First a word on how I've compiled them. I've used the figures for number of bushels of malt used to calculate the number of barrels. I've assumed 2 bushels to one barrel of beer, which averages out at an OG of around 1056º. The figures for volumes I do have are for the whole of the UK. For the year 1849, it was 14,691,734. My guesstimated total for the UK is 14,626,587. Pretty damn close.
There's one thing that jumps right out. The dominance of London breweries. In 1851, the population of London was 2,362,200 and of England 17,932,400. I make that 13.17% of the English population living in London. But, as you'll see from the table below, London brewers were responsible for 23.14% of English beer output.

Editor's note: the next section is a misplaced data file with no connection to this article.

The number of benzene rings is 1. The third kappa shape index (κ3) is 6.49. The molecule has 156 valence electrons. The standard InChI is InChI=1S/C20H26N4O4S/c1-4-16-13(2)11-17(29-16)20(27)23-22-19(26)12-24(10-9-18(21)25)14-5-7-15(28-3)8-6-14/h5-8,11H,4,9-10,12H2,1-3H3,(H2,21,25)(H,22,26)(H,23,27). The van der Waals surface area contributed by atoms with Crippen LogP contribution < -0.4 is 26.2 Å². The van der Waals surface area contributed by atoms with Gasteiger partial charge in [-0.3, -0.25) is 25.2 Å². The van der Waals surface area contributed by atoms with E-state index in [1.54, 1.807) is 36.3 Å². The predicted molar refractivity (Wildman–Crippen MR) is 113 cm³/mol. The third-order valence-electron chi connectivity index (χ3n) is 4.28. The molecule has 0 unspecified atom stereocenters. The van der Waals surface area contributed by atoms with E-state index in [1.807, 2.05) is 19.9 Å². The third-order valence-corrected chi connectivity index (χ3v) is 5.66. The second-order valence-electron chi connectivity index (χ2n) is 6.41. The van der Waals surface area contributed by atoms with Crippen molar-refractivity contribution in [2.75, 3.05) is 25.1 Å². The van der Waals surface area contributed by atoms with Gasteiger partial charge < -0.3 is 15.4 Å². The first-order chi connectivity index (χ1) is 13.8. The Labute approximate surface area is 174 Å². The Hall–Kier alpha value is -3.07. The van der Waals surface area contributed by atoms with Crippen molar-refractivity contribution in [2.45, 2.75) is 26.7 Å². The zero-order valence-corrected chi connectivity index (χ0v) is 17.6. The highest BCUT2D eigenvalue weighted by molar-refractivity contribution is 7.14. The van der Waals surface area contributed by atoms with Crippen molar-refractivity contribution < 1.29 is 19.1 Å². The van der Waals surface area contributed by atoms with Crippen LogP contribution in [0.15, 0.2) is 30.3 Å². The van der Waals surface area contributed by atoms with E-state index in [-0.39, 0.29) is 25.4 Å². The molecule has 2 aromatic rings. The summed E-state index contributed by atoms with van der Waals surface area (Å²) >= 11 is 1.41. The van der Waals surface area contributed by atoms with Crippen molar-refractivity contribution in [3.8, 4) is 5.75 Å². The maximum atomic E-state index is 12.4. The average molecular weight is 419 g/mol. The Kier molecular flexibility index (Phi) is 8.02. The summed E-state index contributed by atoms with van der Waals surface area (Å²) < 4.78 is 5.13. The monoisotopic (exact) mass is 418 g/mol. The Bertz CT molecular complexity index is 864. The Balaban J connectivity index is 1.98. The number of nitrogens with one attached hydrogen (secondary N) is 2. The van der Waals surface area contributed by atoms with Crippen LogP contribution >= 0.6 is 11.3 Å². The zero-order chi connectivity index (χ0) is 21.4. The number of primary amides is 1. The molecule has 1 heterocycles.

That situation was to change. As Porter fell out of fashion in the second half of the 19th century and Burton became the centre of brewing fro the new, trendy Pale Ale. I wish I knew which collection Burton fell under. Stafford would be my guess, as Burton is in the county of Staffordshire.
Second behind London is Manchester. But it's an awfully long way behind, at just 3.61%. Though its population was just 303,400 or 1.69% of the UK population.
Anyway, here's the table for your delectation, fascination and erudition. And any other tions you fancy.
|Estimated beer output in England, year ending October 1849|
|Collections||Bushels of malt consumed||estimated output (barrels)||% of output|
|Isle of Wight||463,658||231,829.0||1.71%|
|"Statistics of British commerce" by Braithwaite Poole, 1852, page 4.|
More in the next few days. If I don't start wittering on about my Bavarian holiday again.